South Africa's economy takes a deep dive into recession

South Africa's economy takes a deep dive into recession

The Bloomberg consensus was 0.6% growth.

"Even if the fiscal adjustment were to come from the expenditure side, it means that there is less investment and job creation from government, which will hold back better consumption numbers".

This follows a dismal performance in the first quarter‚ when GDP shrank by a revised 2.6%.

"This wasn't unexpected, however, as agriculture saw a huge boost previous year coming off a low base from the drought to increase around 17%". We knew this momentum couldn't last forever.

"The mining and quarrying industry increased by 4.9% and contributed 0,4 of a percentage point to GDP growth".

"The largest negative contributor to growth in GDP in the second quarter was the agriculture, forestry and fishing industry, which decreased by 29.2% and contributed -0, 8 of a percentage point to GDP growth", the report read.

South Africa also increased its import of goods and services by 3.1%.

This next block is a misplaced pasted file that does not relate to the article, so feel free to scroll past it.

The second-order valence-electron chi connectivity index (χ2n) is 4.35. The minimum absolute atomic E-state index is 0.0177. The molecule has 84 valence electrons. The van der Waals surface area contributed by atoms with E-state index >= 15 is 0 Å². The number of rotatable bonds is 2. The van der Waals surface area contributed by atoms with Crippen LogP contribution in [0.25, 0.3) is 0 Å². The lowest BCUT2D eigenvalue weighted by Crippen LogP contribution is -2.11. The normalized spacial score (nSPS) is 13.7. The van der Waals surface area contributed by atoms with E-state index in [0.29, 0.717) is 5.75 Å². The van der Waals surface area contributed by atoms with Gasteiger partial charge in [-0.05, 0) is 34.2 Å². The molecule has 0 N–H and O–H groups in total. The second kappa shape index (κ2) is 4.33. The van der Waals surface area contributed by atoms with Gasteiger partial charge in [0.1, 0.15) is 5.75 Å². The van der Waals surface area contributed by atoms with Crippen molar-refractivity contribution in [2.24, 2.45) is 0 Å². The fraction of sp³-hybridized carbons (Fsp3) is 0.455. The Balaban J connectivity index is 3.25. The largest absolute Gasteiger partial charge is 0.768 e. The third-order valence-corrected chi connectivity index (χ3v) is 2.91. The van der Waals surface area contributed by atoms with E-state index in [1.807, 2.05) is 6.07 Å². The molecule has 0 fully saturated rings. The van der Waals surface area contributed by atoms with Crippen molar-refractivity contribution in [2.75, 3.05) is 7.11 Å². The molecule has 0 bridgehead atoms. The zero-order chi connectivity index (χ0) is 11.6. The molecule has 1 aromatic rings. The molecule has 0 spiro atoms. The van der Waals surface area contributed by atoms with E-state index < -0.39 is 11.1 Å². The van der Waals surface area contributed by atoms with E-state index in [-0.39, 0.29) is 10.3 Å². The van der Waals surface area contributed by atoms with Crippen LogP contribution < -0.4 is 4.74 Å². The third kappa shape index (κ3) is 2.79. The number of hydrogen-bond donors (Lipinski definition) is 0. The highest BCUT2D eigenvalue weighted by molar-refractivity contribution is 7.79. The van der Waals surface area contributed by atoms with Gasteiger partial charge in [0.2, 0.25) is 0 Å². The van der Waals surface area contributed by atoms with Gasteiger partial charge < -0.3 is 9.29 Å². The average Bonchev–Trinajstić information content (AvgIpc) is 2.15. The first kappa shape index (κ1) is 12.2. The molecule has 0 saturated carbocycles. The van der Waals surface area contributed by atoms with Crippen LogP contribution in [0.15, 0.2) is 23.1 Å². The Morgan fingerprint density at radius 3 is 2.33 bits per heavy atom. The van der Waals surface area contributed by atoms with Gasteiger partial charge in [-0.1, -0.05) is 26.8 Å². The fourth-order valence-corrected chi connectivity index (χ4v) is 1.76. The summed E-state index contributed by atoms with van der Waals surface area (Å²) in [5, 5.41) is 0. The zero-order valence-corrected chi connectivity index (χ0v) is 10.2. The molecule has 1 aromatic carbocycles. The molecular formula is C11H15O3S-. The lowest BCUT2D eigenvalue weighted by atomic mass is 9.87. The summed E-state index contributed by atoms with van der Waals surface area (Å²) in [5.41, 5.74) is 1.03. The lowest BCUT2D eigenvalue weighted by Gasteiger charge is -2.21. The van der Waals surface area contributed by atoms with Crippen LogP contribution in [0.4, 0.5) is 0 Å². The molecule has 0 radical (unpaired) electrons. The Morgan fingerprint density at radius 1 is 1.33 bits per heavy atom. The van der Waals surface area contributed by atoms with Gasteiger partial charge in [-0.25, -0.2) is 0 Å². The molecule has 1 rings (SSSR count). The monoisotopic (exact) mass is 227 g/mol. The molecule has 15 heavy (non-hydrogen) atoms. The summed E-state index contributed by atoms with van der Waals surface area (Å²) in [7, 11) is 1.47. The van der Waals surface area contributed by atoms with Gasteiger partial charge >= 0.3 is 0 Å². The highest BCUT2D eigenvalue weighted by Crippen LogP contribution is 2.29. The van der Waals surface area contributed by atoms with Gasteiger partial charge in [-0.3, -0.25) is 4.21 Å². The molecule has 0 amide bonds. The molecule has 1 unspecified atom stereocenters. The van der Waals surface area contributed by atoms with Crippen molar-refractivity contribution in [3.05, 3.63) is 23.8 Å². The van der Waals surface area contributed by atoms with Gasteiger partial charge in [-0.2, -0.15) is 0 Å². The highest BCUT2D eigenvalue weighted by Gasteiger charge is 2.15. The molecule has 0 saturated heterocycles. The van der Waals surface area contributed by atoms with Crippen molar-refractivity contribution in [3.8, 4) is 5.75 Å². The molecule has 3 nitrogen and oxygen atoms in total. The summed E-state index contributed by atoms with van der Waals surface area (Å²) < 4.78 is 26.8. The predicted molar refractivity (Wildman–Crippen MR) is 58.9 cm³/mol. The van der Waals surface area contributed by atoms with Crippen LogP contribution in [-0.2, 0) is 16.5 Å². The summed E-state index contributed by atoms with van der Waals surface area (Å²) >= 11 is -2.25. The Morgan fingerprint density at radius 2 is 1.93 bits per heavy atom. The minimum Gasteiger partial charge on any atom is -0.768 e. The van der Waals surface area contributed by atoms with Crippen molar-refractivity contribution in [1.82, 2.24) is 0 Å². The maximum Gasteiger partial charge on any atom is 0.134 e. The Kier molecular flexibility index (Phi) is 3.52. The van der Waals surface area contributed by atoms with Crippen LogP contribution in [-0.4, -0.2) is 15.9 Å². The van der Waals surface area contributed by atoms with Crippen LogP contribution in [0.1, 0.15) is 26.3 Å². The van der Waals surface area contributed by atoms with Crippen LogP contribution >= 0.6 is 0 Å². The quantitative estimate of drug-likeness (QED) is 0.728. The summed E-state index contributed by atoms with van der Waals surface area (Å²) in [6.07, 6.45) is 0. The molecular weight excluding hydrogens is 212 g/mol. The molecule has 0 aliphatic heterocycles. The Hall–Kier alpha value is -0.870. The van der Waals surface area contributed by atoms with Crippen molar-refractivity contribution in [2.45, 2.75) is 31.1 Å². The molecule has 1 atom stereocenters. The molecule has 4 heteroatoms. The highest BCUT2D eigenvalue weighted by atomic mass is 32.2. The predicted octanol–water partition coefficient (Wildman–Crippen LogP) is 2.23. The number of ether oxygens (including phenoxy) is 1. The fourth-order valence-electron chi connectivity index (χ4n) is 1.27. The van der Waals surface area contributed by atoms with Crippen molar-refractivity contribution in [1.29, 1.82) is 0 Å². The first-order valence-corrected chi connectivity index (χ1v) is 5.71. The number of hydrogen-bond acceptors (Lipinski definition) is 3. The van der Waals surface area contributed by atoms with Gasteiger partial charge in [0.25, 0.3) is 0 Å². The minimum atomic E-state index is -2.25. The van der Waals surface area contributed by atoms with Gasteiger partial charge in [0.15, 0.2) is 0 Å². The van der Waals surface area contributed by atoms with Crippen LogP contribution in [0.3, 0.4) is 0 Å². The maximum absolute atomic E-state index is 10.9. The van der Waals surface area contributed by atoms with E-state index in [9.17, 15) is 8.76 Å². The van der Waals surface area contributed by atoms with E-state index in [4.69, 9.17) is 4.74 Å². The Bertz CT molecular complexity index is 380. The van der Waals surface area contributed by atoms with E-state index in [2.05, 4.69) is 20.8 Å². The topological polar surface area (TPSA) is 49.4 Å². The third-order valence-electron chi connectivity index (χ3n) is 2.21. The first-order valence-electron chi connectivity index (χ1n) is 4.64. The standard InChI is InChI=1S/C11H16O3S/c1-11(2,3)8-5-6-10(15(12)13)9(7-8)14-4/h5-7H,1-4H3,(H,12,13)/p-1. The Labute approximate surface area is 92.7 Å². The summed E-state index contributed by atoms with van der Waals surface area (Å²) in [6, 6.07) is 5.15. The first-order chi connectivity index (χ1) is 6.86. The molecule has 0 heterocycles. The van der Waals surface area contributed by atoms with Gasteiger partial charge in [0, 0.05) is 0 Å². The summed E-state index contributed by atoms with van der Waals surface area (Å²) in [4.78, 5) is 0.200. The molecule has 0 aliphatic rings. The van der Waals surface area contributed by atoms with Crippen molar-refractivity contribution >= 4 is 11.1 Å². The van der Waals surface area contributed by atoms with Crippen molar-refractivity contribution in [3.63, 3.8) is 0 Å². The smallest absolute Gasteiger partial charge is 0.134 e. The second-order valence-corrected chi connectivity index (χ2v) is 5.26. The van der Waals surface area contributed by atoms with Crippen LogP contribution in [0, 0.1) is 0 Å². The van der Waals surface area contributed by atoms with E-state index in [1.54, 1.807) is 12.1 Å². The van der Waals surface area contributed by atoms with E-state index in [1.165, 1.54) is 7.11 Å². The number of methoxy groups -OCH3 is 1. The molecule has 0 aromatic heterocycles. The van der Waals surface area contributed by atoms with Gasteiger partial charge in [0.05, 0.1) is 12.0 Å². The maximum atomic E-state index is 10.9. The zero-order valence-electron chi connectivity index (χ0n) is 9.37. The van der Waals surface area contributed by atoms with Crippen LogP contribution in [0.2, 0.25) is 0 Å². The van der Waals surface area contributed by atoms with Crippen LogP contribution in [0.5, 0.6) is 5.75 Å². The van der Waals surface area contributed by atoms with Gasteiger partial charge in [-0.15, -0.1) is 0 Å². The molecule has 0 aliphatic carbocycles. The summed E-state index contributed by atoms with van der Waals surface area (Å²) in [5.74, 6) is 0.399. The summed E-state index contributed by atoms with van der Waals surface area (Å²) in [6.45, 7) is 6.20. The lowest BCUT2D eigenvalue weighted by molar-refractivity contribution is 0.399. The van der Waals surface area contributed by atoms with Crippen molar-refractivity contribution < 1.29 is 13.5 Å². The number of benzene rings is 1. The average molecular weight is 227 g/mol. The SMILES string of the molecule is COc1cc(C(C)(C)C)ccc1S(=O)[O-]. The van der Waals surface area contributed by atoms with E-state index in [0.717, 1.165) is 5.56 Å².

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Africa's most developed economy needs faster economic growth if it is to reduce high unemployment - now at 27% - and alleviate poverty and inequality that stokes instability. "Low growth impacts on key revenue streams like tax collection, and given the already high strain on our fiscus, this growth figure is concerning".

"Clearly this is not what Ramaphosa would like running into the elections next year", he said.

"Ramaphosa's administration has been doing the right things and making the appropriate adjustments, but it will take time to be felt in the economy".

"We've got financials and banks under quite a lot of pressure, also South African credit retailers leading the fall", said Michele Santangelo, equity research director at Independent Securities.

This is South Africa's first recession since the 2008/09 global financial crisis.

"However, if Cyril Ramaphosa and his government continue with the current policy strategy as well as provide clarity on mining and land, I believe that there might be a surprise to the upside coming from the low base".

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